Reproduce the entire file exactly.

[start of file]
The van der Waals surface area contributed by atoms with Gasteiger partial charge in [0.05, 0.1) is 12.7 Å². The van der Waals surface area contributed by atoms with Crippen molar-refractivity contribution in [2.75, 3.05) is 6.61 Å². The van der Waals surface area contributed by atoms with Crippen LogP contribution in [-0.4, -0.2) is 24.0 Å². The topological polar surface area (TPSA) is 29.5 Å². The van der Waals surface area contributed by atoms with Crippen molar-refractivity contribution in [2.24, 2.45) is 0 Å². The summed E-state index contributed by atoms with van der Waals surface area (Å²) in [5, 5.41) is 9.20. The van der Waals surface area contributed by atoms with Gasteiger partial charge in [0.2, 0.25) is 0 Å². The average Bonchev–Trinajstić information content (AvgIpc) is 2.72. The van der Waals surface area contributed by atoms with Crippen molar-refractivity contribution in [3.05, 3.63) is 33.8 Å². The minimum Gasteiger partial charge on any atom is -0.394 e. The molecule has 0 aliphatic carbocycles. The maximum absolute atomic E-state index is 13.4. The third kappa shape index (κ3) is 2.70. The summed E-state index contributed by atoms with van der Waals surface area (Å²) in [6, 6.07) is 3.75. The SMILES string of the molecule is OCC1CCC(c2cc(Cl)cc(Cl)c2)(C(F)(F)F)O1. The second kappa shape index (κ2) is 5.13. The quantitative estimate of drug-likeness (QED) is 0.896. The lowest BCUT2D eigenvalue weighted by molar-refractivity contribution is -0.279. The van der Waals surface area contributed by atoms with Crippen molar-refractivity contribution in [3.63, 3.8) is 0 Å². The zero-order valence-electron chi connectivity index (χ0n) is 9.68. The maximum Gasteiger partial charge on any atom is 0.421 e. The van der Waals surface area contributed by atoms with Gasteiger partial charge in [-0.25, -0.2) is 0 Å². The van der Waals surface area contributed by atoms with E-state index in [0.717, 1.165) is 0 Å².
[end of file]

The van der Waals surface area contributed by atoms with Gasteiger partial charge in [0.05, 0.1) is 12.7 Å². The van der Waals surface area contributed by atoms with Crippen molar-refractivity contribution in [2.75, 3.05) is 6.61 Å². The van der Waals surface area contributed by atoms with Crippen LogP contribution in [-0.4, -0.2) is 24.0 Å². The topological polar surface area (TPSA) is 29.5 Å². The van der Waals surface area contributed by atoms with Crippen molar-refractivity contribution in [2.24, 2.45) is 0 Å². The summed E-state index contributed by atoms with van der Waals surface area (Å²) in [5, 5.41) is 9.20. The van der Waals surface area contributed by atoms with Gasteiger partial charge in [0.2, 0.25) is 0 Å². The average Bonchev–Trinajstić information content (AvgIpc) is 2.72. The van der Waals surface area contributed by atoms with Crippen molar-refractivity contribution in [3.05, 3.63) is 33.8 Å². The minimum Gasteiger partial charge on any atom is -0.394 e. The molecule has 0 aliphatic carbocycles. The maximum absolute atomic E-state index is 13.4. The third kappa shape index (κ3) is 2.70. The summed E-state index contributed by atoms with van der Waals surface area (Å²) in [6, 6.07) is 3.75. The SMILES string of the molecule is OCC1CCC(c2cc(Cl)cc(Cl)c2)(C(F)(F)F)O1. The second kappa shape index (κ2) is 5.13. The quantitative estimate of drug-likeness (QED) is 0.896. The lowest BCUT2D eigenvalue weighted by molar-refractivity contribution is -0.279. The van der Waals surface area contributed by atoms with Crippen molar-refractivity contribution in [3.63, 3.8) is 0 Å². The zero-order valence-electron chi connectivity index (χ0n) is 9.68. The maximum Gasteiger partial charge on any atom is 0.421 e. The van der Waals surface area contributed by atoms with Gasteiger partial charge in [-0.25, -0.2) is 0 Å². The van der Waals surface area contributed by atoms with E-state index in [0.717, 1.165) is 0 Å².